Categories
Christianity Christmas Navidad Noel Religion Uncategorized

Some thoughts at Christmas

Every year around now, Time Magazine or Maclean’s Magazine or some other publication will feature a sensational story on the Christian religion. Did Jesus exist? Did Jesus marry? Was the Christian story cooked up by his disciples? That last one is strange; do you know of anyone would make up a story in order to get themselves killed? And of course, there are the usual stories about religion, specifically Christianity, creating many of the world’s major problems.

Here’s the other side of the story.

Last week, we attended a Christmas concert put on by the L’Arche community in Calgary. L’Arche is a worldwide organization that provides community to people with varying kinds of developmental disabilities. It was founded 45 years ago, by Jean Vanier, a conservative Catholic, who said: “We are not called by God to do extraordinary things, but to do ordinary things with extraordinary love.”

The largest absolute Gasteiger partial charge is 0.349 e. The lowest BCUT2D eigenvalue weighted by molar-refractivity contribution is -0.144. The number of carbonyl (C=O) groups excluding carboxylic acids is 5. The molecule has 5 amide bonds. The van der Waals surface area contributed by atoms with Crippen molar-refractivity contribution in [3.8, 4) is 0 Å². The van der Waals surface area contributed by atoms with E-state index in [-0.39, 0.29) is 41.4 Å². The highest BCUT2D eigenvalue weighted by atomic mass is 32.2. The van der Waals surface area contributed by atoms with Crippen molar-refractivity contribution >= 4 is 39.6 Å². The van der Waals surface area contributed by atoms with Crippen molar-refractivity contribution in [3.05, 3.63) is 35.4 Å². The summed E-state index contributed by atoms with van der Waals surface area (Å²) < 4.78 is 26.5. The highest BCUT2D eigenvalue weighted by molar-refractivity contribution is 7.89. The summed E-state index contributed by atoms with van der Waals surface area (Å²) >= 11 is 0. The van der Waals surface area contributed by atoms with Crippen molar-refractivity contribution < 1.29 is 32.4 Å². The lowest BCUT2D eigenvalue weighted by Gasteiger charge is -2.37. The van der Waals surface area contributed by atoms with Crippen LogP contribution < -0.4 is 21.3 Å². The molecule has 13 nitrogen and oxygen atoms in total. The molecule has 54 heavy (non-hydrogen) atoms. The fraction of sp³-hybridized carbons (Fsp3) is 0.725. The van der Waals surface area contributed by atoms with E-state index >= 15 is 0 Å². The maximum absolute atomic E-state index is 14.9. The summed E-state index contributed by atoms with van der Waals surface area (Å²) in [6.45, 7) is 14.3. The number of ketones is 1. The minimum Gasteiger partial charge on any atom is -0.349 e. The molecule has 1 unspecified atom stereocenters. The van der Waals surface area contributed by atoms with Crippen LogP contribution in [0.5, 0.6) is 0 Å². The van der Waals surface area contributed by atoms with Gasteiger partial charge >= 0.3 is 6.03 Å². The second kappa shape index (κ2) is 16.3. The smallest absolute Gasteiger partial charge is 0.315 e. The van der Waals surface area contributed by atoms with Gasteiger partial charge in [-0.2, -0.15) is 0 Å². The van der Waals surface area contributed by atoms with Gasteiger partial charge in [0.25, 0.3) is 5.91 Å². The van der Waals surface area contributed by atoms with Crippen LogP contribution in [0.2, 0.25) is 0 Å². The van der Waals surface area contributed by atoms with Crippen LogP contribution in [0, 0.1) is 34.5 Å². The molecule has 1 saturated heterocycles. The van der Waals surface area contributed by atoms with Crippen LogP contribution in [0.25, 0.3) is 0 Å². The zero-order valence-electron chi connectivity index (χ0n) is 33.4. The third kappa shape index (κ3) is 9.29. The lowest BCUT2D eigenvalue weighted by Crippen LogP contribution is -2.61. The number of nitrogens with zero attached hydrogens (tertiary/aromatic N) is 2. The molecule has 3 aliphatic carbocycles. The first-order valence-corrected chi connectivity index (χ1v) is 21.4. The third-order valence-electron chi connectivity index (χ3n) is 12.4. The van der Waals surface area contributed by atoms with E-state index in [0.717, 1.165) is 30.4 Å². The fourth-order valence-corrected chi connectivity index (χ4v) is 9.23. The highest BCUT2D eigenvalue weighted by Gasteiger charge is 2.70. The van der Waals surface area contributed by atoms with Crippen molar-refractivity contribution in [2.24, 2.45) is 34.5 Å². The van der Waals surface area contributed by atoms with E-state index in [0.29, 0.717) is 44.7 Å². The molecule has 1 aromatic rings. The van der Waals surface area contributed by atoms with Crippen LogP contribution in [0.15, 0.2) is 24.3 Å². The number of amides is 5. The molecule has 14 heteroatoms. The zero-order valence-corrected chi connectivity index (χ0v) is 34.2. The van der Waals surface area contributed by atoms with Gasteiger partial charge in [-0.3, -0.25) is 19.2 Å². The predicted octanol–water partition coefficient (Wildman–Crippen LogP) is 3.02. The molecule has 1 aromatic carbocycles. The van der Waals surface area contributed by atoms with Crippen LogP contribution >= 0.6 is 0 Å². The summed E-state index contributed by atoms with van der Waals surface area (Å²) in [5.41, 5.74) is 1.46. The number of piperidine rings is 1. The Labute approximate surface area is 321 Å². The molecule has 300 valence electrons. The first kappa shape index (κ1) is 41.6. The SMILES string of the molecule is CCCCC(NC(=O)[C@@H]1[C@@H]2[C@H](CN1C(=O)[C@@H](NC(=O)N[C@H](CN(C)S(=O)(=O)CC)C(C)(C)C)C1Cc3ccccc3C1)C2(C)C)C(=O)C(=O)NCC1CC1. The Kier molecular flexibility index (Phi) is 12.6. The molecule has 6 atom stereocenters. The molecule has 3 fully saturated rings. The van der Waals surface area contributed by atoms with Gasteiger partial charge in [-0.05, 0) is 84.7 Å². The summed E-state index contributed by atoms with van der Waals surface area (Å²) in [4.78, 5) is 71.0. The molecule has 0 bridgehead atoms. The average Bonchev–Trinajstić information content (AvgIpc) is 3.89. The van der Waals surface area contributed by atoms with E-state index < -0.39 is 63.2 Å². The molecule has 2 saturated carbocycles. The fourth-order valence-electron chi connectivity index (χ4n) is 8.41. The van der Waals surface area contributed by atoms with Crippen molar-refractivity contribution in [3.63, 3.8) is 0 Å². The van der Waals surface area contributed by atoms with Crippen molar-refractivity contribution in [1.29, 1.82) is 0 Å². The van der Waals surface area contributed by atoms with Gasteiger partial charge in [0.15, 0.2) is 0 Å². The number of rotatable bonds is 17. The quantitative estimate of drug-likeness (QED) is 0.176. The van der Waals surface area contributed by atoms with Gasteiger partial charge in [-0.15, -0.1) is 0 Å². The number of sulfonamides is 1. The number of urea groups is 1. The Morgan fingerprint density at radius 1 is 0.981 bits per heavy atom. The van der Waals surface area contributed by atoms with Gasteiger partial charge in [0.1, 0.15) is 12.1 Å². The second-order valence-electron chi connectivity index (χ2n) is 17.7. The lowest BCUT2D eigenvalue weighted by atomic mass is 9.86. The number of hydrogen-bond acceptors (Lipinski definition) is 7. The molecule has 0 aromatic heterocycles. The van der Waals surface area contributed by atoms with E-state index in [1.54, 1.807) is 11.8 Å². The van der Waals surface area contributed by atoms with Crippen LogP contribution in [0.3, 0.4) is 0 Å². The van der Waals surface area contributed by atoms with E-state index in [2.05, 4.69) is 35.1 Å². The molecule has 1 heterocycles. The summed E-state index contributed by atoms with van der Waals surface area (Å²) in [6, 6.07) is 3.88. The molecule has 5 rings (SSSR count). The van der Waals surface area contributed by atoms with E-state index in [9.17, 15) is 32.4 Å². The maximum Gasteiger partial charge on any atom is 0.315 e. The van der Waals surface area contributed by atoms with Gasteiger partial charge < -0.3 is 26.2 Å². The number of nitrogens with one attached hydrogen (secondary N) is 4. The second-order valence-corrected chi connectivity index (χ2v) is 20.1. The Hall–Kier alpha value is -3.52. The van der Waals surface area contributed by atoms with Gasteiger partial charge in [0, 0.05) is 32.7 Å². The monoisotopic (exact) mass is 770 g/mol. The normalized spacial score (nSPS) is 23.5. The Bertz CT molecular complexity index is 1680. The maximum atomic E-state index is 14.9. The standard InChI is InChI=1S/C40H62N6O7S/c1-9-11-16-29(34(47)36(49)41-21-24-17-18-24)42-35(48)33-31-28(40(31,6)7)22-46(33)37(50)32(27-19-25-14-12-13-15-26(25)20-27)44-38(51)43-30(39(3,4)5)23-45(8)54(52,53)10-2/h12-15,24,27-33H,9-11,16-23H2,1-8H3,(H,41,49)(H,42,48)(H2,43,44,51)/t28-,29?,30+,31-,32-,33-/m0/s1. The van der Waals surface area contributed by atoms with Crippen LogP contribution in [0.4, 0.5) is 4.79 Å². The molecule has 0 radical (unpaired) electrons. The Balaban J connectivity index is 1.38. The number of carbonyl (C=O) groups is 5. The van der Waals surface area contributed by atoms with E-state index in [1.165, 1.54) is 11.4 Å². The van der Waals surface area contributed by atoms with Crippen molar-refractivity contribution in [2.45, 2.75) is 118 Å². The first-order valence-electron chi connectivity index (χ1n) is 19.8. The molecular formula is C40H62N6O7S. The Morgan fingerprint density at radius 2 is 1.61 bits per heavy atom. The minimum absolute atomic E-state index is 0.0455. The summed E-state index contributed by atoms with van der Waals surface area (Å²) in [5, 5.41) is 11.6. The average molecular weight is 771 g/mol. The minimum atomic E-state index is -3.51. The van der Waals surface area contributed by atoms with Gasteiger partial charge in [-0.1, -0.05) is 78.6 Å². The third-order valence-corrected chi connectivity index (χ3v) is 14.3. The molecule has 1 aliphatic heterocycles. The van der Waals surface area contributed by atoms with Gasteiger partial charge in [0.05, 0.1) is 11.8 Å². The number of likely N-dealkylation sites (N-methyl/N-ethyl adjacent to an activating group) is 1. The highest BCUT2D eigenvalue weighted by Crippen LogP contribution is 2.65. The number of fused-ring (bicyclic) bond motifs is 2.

Here, in part, is a letter that I wrote to my cousin, who is a director at L’Arche Calgary.

We thoroughly enjoyed the program the other night. It reminded us of those old-fashioned Christmases that we used to participate in when we were kids, and I must also say that the people at L’Arche are always great fun and inspiring to visit with. The idea that they  should be sidelined or discarded is appalling on the face of it, but to do so would also be a tremendous loss to society. L’Arche is what Christianity does.

The latest issue of Christianity Today has an article on the Rendille tribe in northern Kenya. Over the past 30 years it has become largely Christian and now has the Bible and other literature translated into their own language. Rendille Pastor David Gargule explained what it means to them. “No child marriages. No female circumcisions. Give every child equal rights. Give a girl equal rights with boys.” That’s what Christianity does.

As you know, in the 1950s and 60s, our aunt Merle was a missionary’s wife, living first in South Africa, and then in what is now Harare, Zimbabwe. While she was in Harare, her father, our grandfather, died. It was 1962 and there was no way for her to return to Saskatchewan for the funeral, or of course, to Skype. It was a very sad time for her.